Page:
A model has been developed which enables the kinetics of carbide, nitride and Laves phase precipitation to be predicted in a wide range of power plant alloys. A key feature of this model is that it allows for the simultaneous formation of all the precipitate phases, taking into account the competition for the available solute and free volume. In this way it is possible to predict the kinetics of precipitation without making any assumptions about the precipitation sequence. The model is demonstrated by correctly predicting the kinetics of precipitation in a 2.25Cr1Mo steel and a 10CrMoVNb alloy. By using the kinetics model in conjunction with thermodynamic predictions it is possible to simulate the complete evolution of the precipitate phases from a knowledge of alloy chemistry and heat treatment alone. This is demonstrated by making predictions for a commercial creep resistant 12CrMoVNb alloy. The calculated and observed phases agree well after short term tempering. After long term creep exposure discrepancies arise between predictions and observations due in part to inadequate thermodynamic data.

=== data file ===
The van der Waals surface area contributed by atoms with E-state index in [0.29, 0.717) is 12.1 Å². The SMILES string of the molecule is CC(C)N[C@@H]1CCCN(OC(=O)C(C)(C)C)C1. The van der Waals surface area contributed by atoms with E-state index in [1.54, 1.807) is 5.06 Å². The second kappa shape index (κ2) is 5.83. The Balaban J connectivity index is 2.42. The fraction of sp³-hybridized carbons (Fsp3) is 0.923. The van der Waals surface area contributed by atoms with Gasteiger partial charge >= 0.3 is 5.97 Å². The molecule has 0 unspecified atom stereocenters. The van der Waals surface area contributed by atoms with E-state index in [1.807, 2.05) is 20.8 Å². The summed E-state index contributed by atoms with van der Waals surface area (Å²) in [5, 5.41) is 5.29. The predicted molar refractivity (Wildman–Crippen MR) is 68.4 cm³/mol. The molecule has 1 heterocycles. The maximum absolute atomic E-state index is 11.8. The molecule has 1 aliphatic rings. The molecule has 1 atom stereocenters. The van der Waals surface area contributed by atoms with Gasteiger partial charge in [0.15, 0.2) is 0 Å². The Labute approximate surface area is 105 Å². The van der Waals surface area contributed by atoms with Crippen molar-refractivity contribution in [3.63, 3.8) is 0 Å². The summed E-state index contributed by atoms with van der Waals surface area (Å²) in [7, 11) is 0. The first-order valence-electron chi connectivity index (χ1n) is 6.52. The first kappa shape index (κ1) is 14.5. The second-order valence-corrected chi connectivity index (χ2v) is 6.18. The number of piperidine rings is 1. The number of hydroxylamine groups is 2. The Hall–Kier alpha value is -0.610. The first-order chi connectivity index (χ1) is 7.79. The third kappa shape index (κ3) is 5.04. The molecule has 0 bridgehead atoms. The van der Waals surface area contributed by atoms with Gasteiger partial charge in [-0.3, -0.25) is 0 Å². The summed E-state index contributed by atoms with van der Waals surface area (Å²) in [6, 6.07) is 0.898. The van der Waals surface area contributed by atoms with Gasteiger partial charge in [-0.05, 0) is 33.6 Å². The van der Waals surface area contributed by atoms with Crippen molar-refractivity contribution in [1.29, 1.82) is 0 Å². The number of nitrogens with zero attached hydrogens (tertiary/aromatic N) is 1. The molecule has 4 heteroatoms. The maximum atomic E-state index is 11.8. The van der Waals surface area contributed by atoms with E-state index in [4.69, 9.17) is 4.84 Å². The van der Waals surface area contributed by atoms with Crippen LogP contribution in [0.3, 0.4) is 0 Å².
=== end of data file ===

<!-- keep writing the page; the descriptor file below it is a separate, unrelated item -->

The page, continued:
Modelling of Microstructural Evolution in Creep Resistant Materials, eds A. Strang and M. McLean, The Institute of Materials, London, 1999, pp. 115--128.